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Hardening High-speed Steel
In forging use coke for fuel in the forge. Heat steel slowly ...

Hardening
The forgings can be hardened by cooling in still air or quen...

Non-shrinking Oil-hardening Steels
Certain steels have a very low rate of expansion and contract...

Take Time For Hardening
Uneven heating and poor quenching has caused loss of many ve...

Judging The Heat Of Steel
While the use of a pyrometer is of course the only way to hav...

The Forging Of Steel
So much depends upon the forging of steel that this operation...

Chrome-nickel Steel
Forging heat of chrome-nickel steel depends very largely on ...

The Electric Process
The fourth method of manufacturing steel is by the electric f...

Suggestions For Handling High-speed Steels
The following suggestions for handling high-speed steels are ...

Hardening Carbon Steel For Tools
For years the toolmaker had full sway in regard to make of st...

High-carbon Machinery Steel
The carbon content of this steel is above 30 points and is ha...

Piston Pin
The piston pin on an aviation engine must possess maximum res...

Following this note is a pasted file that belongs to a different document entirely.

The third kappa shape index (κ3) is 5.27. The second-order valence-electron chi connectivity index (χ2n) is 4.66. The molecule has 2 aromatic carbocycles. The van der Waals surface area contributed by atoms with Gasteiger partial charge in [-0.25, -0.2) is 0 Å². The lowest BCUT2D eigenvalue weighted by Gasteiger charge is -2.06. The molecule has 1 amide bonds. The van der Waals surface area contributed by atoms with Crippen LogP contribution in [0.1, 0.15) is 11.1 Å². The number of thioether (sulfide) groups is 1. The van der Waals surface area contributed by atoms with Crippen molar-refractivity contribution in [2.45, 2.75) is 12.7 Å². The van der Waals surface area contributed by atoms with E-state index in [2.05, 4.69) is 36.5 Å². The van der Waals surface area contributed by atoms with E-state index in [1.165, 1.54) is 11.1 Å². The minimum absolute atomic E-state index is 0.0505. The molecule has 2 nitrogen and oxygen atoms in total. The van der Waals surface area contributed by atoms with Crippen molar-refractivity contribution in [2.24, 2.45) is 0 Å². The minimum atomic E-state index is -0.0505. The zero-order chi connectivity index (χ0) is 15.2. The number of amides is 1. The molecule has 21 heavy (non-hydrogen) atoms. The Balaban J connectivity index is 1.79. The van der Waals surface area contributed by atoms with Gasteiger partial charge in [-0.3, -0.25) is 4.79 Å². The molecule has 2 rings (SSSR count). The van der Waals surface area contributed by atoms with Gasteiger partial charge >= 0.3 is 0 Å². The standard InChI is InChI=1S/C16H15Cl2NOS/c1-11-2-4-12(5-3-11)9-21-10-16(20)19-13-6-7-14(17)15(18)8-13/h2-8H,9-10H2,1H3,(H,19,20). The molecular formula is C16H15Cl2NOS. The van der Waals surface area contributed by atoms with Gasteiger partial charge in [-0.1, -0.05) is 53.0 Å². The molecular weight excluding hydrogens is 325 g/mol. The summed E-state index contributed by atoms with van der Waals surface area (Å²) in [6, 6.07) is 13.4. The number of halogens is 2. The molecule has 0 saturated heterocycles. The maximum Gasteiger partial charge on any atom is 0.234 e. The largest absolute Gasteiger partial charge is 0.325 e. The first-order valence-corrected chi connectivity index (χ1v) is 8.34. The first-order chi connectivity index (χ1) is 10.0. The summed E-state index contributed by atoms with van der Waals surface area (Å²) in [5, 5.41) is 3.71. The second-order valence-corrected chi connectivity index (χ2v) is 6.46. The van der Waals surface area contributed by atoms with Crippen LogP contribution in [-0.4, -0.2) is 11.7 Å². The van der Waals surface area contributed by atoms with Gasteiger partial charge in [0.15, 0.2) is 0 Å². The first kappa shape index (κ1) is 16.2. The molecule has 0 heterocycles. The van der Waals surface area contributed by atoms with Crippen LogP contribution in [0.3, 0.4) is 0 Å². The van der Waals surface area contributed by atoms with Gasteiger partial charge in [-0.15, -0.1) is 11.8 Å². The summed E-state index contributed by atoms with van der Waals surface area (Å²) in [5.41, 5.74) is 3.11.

Preventing Cracks In Hardening
The blacksmith in the small shop, where equipment is usually ...

Hardness Testing
The word hardness is used to express various properties of me...

Heavy Forging Practice
In heavy forging practice where the metal is being worked at...

Brown Automatic Signaling Pyrometer
In large heat-treating plants it has been customary to mainta...

Process Of Carburizing
Carburizing imparts a shell of high-carbon content to a low-...

Robert Mushet
Robert (Forester) Mushet (1811-1891), born in the Forest of D...

Refining The Grain
This is remedied by reheating the piece to a temperature slig...

Highly Stressed Parts
The highly stressed parts on the Liberty engine consisted of ...



Brown Automatic Signaling Pyrometer






Category: PYROMETRY AND PYROMETERS

In large heat-treating plants it has been customary to maintain
an operator at a central pyrometer, and by colored electric lights
at the furnaces, signal whether the temperatures are correct or
not. It is common practice to locate three lights above each
furnace-red, white and green. The red light burns when the temperature
is too low, the white light when the temperature is within certain
limits--for example, 20 deg.F. of the correct temperature--and the
green light when the temperature is too high.



Instruments to operate the lights automatically have been devised and
one made by Brown is shown in Fig. 130. The same form of instrument is
used for this purpose to automatically control furnace temperatures,
and the pointer is depressed at intervals of every 10 sec. on contacts
corresponding to the red, white and green lights.





Next: An Automatic Temperature Control Pyrometer

Previous: Compensating Leads



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